Tish Hanifan, chairperson of The Society of Later Life Advisers (SOLLA), agrees saying that as it stands self-funders are left without advice at this crucial time.
"There's a big gap in the market when it comes to self-funders as they are often left to just get on with it," she says.
"While I understand the local authorities can't help them more, they can play a role in terms of helping these people access the details they need. If self-funders run out of money, then it is us who have to pick up the tab and local authorities need to realise this."
Tyler agrees that such a process would help matters, but remained doubtful as to whether Dilnot would take it up.
He says: "I would like to see more advisers working with local authorities and care homes though I understand they can't be seen to be recommending individual advisers.
"I think this is where the SOLLA has a key advantage in that it is a not-for-profit organisation. SOLLA advisers have all been accredited to a higher level, even than CF8, and they are monitored on an ongoing basis. The fact they are not-for-profit also means local authorities should feel more comfortable referring people on to them."
Ways of paying for care
So once the client has finally got themselves in front of an adviser, what are the possible funding options for long-term care?
Any pre-funded market died out in the UK several years ago and there are only a small number of providers offering immediate-need annuities. According to Davies, immediate-care plans "should be explored by every family in this situation as they form the lynchpin to a long-term care plan."
But is there not room for more product innovation in this area? Could we ever see the return of pre-funded products, for instance?
"The issue with pre-funded products is that you don't know if you will ever need it," says Horlick.
"We should be able to develop products that pay out either way as the further you are from the point of need, the harder it is to predict how much it is likely to cost. That's why point-of-need products are more popular."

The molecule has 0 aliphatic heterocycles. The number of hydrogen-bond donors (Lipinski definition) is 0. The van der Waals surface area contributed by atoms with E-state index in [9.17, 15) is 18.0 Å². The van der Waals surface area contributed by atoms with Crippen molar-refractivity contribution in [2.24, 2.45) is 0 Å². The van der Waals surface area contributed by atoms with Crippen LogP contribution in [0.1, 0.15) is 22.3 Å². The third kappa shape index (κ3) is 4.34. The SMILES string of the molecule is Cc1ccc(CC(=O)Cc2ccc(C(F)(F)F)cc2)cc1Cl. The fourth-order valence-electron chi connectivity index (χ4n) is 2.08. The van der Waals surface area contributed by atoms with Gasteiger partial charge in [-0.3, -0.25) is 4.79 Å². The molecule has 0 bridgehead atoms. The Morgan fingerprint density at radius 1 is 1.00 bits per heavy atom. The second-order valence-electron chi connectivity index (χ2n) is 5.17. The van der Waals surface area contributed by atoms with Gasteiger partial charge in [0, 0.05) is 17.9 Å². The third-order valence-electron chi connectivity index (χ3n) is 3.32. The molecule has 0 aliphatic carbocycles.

He also argues self-funders purchasing immediate-needs annuities should receive some financial incentive as reward.
"I think we need to see more incentives coming through here," he says. "For instance, if you purchase an immediate-care annuity, you won't run out of money and fall back on the state - shouldn't this be rewarded? They could have IHT thresholds raised."
Another area attracting increased attention is equity release. While these products have had something of a chequered history, the perception of these products has improved and there is increased interest in them as a means of ¬funding long-term care.
Davies says: "I don't believe that equity release is the devil. It certainly has a role to play as long people understand what they are getting into. It is becoming a more prevalent way for people to fund care so that they can stay at home."
Andrea Rozario, director-general at Safe Home Income Plans, welcomed the move, saying that the huge housing price inflation enjoyed by baby boomers could provide a way of funding long-term care.
"We are seeing an increasing interest in how it can be used," she says. "Equity release can help with both domicillary and residential care and it is certainly climbing the political agenda and this will affect product innovation.
"We are awaiting the outcome of Dilnot, but we feel the role of housing wealth needs to be considered as an option. The baby boomers have amassed an incredible amount of housing wealth and we know that one in four 65-year-olds will have some long-term care requirement."
So the long-term care market undoubtedly faces many challenges. First of all, people don't want to talk about it. Secondly, they don't know where to get advice on it. Thirdly, they don't know what their funding options are.
However, as the need for long-term care continues to grow, then more needs to be done to help people receive appropriate financial advice.
It is clear that local authorities and care homes have a role to play in alerting families to the presence of financial advice and processes need to be put in place to enable them to do that.